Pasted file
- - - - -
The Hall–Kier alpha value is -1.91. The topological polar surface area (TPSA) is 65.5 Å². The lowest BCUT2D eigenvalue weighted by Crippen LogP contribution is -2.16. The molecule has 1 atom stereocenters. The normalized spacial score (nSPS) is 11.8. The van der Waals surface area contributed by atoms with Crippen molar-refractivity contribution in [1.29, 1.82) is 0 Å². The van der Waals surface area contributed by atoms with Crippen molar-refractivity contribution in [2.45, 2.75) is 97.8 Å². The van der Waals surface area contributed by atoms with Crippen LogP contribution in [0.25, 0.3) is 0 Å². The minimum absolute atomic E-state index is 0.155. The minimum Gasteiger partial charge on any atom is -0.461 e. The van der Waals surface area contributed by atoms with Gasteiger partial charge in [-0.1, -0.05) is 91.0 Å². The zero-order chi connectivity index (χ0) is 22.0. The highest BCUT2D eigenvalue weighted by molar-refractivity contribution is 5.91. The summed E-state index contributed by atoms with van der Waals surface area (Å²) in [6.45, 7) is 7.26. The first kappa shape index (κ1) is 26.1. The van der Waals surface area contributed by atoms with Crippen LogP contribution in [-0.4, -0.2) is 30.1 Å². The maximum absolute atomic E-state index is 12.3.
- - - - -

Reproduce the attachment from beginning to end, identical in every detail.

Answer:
The Hall–Kier alpha value is -1.91. The topological polar surface area (TPSA) is 65.5 Å². The lowest BCUT2D eigenvalue weighted by Crippen LogP contribution is -2.16. The molecule has 1 atom stereocenters. The normalized spacial score (nSPS) is 11.8. The van der Waals surface area contributed by atoms with Crippen molar-refractivity contribution in [1.29, 1.82) is 0 Å². The van der Waals surface area contributed by atoms with Crippen molar-refractivity contribution in [2.45, 2.75) is 97.8 Å². The van der Waals surface area contributed by atoms with Crippen LogP contribution in [0.25, 0.3) is 0 Å². The minimum absolute atomic E-state index is 0.155. The minimum Gasteiger partial charge on any atom is -0.461 e. The van der Waals surface area contributed by atoms with Gasteiger partial charge in [-0.1, -0.05) is 91.0 Å². The zero-order chi connectivity index (χ0) is 22.0. The highest BCUT2D eigenvalue weighted by molar-refractivity contribution is 5.91. The summed E-state index contributed by atoms with van der Waals surface area (Å²) in [6.45, 7) is 7.26. The first kappa shape index (κ1) is 26.1. The van der Waals surface area contributed by atoms with Crippen LogP contribution in [-0.4, -0.2) is 30.1 Å². The maximum absolute atomic E-state index is 12.3.